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  • Side Effects: College Students May Lose Health Care Option Under Obamacare

    Health care isn’t something most students worry about. Government stats show about 80 percent of college students are covered under a parents’ plan. For them, Obamacare may mean they can keep the insurance they already have for a few years beyond college, but it won’t affect the coverage they carry during school.

    But what about kids without parental coverage? The new law’s requirement that insurance cover children up to age 26 won’t make any difference for them.

    Currently, college students without coverage can enroll in low-cost student health plans offered through universities. These plans may include limits to keep costs down, but are often designed around to complement university health services to provide comprehensive coverage. Affordability is further achieved by rating student health plans on a campus-wide basis rather than according to the whole individual market.

    Seven percent of students currently receive coverage from their school, but that could change under Obamacare, a concern that the American Council on Education expressed in a recent letter to Health and Human Services Secretary Kathleen Sebelius.

    “The application of several provisions under the Patient Protection and Affordable Care Act (ACA), including certain insurance market reforms and the individual mandate, could make it impossible for colleges and universities to continue to offer student health plans,” the Council warns.

    As the new law currently stands, it’s unclear whether student health plans would meet federal requirements to qualify as minimum essential coverage. If they don’t, students would have to find coverage elsewhere or pay the individual mandate in addition to the premiums of their student health plan.

    Though the law includes a rule that institutes of higher education will not be prohibited from offering student insurance plans, the Council explains that problems arise because, “Short-term limited duration insurance, including many student health plans, does not qualify as either group health insurance coverage or individual health insurance coverage under the existing Public Health Service Act (PHSA) definitions. As a result, a student with comprehensive SHP coverage would not satisfy the minimum essential coverage requirement due to a definitional technicality.”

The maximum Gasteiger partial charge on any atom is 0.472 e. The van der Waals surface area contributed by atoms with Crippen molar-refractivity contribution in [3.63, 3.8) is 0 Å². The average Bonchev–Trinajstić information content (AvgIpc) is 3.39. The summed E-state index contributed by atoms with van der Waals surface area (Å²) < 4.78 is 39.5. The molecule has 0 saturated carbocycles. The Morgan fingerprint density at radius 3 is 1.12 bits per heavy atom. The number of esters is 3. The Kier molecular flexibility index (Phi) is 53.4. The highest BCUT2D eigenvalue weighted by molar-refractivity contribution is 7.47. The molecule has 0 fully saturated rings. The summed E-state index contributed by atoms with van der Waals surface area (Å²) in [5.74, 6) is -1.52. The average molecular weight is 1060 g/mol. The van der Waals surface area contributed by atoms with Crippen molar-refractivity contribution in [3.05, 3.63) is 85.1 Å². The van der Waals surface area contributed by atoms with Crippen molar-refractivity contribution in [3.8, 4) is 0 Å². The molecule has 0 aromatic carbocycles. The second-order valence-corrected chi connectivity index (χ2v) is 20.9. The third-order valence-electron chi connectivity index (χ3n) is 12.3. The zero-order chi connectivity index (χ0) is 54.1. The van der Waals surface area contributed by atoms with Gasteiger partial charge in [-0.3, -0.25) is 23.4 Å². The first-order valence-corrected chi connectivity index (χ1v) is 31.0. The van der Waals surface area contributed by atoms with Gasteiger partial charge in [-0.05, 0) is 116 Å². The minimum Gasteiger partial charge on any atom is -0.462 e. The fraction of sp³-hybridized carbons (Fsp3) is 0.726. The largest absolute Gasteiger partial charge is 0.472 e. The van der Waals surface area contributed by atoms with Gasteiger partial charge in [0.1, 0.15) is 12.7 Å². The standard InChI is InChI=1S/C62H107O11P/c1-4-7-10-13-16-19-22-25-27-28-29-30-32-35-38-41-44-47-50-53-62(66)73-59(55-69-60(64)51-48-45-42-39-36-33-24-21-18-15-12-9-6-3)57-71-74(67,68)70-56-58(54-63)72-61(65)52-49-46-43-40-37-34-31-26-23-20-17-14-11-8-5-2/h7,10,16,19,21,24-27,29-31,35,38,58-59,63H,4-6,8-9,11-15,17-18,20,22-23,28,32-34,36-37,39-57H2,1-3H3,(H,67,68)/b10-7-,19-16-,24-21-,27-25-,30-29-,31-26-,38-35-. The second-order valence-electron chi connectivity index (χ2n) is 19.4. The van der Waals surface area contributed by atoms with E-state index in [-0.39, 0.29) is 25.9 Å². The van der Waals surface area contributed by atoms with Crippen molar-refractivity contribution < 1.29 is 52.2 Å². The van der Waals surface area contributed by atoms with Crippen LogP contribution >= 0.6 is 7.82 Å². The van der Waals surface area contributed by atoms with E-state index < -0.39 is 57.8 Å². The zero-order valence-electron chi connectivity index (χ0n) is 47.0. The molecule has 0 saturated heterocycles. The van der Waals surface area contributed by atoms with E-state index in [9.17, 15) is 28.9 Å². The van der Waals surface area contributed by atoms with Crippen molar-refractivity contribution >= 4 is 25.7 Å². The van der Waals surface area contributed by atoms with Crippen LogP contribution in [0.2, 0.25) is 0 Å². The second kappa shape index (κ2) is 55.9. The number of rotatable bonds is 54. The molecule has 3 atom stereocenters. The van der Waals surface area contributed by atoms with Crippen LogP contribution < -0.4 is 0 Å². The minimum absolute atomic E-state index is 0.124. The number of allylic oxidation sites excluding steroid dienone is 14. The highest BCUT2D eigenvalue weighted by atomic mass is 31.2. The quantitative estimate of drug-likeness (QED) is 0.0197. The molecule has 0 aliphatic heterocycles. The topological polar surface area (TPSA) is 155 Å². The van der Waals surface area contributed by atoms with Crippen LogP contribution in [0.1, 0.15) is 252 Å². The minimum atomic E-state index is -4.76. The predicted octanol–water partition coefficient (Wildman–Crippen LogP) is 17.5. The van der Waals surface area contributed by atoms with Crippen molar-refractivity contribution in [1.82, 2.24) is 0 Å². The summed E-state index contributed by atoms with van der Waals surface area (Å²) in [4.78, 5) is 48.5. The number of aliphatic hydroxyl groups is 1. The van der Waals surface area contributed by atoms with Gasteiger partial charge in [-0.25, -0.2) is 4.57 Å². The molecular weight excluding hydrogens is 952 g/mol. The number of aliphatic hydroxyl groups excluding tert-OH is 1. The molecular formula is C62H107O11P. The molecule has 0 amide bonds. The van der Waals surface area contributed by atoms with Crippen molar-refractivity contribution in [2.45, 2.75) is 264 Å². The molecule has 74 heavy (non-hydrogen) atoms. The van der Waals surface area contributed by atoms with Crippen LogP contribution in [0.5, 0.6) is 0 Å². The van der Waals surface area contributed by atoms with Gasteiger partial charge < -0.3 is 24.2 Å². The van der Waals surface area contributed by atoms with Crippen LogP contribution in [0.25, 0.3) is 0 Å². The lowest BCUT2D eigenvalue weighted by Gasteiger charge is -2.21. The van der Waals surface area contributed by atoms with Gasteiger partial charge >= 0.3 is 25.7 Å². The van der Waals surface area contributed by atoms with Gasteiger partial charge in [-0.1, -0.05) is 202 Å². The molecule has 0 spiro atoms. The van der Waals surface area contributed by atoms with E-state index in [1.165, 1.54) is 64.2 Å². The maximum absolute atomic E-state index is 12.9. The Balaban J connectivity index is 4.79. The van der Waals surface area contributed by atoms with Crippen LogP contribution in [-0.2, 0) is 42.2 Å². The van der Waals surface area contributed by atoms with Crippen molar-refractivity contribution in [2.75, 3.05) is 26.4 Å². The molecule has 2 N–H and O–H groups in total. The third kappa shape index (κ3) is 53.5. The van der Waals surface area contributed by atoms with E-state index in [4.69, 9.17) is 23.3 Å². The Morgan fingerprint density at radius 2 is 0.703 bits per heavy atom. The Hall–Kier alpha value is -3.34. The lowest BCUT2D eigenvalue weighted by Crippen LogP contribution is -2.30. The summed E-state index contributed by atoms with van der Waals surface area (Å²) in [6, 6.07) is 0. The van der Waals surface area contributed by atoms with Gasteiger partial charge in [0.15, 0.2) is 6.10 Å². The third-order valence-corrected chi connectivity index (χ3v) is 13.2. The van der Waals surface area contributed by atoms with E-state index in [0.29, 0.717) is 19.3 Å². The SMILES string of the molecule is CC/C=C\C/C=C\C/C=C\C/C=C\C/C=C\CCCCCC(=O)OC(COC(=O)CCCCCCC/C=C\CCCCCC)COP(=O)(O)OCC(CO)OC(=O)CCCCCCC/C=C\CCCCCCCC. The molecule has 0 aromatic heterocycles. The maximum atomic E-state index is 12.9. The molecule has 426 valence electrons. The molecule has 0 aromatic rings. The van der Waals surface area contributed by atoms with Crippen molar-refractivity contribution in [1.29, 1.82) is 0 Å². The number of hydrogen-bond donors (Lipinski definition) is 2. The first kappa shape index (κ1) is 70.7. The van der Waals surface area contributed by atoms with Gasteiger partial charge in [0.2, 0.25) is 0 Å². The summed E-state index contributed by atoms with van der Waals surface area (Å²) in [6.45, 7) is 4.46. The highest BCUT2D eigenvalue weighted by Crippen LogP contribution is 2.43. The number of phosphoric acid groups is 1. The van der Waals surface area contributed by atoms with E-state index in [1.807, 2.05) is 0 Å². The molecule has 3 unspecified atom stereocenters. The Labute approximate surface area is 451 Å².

Schools may also find that some provisions of Obamacare might forbid them from offering coverage solely to their student populations, rather than the individual market at large.

    Critics of student health pans, who see these low-cost options as inadequate, would prefer to apply Obamacare’s rules to student coverage. But, as Julie Appleby writes for Kaiser Health News, colleges fear that “requiring them to meet even some of the new rules could drive up premiums.”

    Removing affordable options would likely discourage many students from carrying insurance altogether—yet another example of how Obamacare, which was supposed to improve insurance coverage, may end up making it worse.

    Posted in Obamacare [slideshow_deploy]

    10 Responses to Side Effects: College Students May Lose Health Care Option Under Obamacare

    1. Julian Lieb,M.D Burl says:

      Oncology is in desperate need of a paradigm shift. The shift dates back to 1981, when I published the first of nine reviews on the remarkable, immunostimulating and antimicrobial properties of lithium and antidepressants, and culminated in 2001 with publication of the first of five articles on the anticancer properties of antidepressants. Innumerable vested interests have prevented the paradigm shift from reaching the bedside.

      The idea that antidepressants might be effective for cancer was first explored fifty years ago, and ample proof has emerged. More than eighty published studies show that antidepressants kill cancer cells, inhibit their proliferation, augment chemotherapy, protect nonmalignant cells from ionizing radiation and chemotherapy toxicity, and convert multidrug resistant cells to sensitive. Antidepressants can arrest cancer even in advanced stages, occasionally eradicate it, and significantly extend life. To verify, access Medline or Pubmed, and enter “antidepressants” and “cancer.” I have contributed five reviews and two books to the advance.